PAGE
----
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Aircraft Update Review - DC-3/C47 Skytrain v4.0r4 by VSkyLabs Flying Lab Project


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VSL DC-3_v4.0r4_Header .jpg

 

Aircraft Update Review - DC-3/C47 Skytrain v4.0r4 by VSkyLabs Flying Lab Project

 

vSkyLabs are back with another focus on the DC-3/C47 heritage aircraft. It is a year since the last v3.0 update that renovated the cabin and included a cargo version...  note the word "Project" as in any aircraft by VSkyLabs creates is an ongoing project and there is more to come as the aircraft is developed out more and more. This is part of the deal with the developer, and at least he keeps his side of the bargain.

 

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Noting the versions...  Authentic DC-3 "Douglas Commercial" above and the C-47 Skytrain below...

 

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...   you can add on some really big Ice skis, or...

 

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...  a huge set of XC-47C floats. The Douglas aircraft is also highly developed for VR (Virtual Reality) use and operation.

 

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DC-3/C47 Skytrain v4.0r4

There was a huge amount of changes in the last v3 update, and there is again this time around. But v4 is more focused on the cockpit than the cabin or any of the external modifications than what was presented last year. The main changes are on bringing in the PBR (Physically Based Rendering) properties to the cockpit, a "fresh over" if you like.

 

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The changes in v3, were mostly all to the very good, but there was also a few items that I thought were also a big retrograde step backwards...  The main instrument panel was changed from a basic black to a more detailed green panel...  the green looks very good and is certainly nicely worn, but it was also missing the nice screws that originally held the panel in place...   again the screws have not yet been replaced, and you still really miss them as it makes the panel a bit "missing something"?

 

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Second was the change of the glass, from the original dirty rusty brown, to a smoky black...  the new finer tint just does not have the ageing impact of the earlier grubbier version, again the lighter black tint remains. Note the nice opening windows.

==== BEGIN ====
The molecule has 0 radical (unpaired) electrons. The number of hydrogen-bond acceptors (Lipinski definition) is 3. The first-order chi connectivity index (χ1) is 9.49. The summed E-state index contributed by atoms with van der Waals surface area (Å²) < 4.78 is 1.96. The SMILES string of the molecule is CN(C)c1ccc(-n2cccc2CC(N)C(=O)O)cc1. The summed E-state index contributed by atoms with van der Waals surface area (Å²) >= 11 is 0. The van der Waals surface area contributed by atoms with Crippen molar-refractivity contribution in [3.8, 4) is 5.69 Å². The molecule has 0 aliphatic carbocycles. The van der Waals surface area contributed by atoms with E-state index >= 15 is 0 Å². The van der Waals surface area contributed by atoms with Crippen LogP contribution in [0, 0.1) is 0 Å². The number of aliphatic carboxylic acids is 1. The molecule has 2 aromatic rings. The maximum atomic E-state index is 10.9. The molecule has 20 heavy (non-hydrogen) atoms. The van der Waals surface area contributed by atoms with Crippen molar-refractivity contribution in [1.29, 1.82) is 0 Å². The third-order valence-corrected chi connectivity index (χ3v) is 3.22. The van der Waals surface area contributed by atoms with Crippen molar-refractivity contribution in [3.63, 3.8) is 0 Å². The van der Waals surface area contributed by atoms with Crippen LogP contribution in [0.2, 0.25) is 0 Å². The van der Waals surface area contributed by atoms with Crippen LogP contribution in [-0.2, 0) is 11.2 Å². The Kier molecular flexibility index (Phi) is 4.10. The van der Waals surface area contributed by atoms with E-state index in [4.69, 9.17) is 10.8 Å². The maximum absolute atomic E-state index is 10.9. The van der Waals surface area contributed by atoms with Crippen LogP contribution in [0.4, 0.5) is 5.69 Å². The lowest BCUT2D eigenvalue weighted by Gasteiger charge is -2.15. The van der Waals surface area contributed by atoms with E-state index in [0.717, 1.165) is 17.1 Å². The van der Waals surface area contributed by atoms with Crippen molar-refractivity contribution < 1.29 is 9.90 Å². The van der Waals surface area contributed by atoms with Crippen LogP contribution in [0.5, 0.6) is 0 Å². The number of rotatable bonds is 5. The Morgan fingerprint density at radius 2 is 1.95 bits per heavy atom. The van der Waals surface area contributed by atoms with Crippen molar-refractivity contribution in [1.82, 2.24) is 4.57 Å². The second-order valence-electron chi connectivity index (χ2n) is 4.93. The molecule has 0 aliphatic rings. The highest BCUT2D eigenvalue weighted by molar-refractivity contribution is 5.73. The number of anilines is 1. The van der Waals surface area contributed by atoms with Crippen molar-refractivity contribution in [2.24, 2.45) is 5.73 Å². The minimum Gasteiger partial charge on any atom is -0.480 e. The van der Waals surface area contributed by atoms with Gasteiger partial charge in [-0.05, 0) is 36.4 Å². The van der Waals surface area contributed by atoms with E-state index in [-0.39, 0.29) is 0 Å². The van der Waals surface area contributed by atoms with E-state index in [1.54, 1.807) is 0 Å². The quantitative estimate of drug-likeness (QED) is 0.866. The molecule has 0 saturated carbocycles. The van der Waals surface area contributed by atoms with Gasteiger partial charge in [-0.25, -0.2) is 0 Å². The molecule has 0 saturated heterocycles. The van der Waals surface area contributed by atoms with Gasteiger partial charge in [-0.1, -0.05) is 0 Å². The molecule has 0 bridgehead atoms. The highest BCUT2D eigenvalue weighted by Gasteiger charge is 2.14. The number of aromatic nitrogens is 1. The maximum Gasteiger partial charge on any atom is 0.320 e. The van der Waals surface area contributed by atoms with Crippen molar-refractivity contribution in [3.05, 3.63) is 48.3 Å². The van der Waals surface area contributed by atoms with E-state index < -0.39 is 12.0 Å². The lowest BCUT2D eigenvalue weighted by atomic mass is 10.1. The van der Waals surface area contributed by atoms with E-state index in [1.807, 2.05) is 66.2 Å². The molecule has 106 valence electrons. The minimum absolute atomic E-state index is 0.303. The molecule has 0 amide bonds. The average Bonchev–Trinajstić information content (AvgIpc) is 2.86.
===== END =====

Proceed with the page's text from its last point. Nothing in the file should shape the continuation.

The panel actually though has had a lot of changes...  in fact all the gauges have been remodeled and re-engineered to include plastic covering for lighting, better refined needles and engine markings (L/R) on the relevant instruments, and all the gauges animations were re-calibrated with higher precision indications. The differences are far more highly noticeable at night...

 

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...  the Airspeed indicator can now also be switched (hotspot) to either MPH or KNOTS, and the speed bugs then move to match each of the different speed settings. 

 

I bet you didn't notice, but there was no Artificial Horizon instrument gauge (arrowed below) on the right Co-Pilot instrument panel, that instrument has now been installed... the AH replaces an Ampere meter that has been removed. The original Sperry Type A-3A autopilot facia has also been redone...  including the compass scales, rotary knobs, bezels. The Sperry autopilot cutout was also added, to host the Sperry unit inside...  in fact the whole complete instrument panel and instruments have been remodeled and retextured to PBR texturing quality and dials come with reflective covering glass.

 

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Ditto the overhead switch panels, again PBR texturing and new switchgear. There is remodeled dirty roof speakers and an added master Ignition switch that works...  (below) the drop down (press the Whiskey Compass) twin Garmin GNS 530 GPS units have had their outer casings units totally remodeled, and they now have a far more visual 3d look and feel.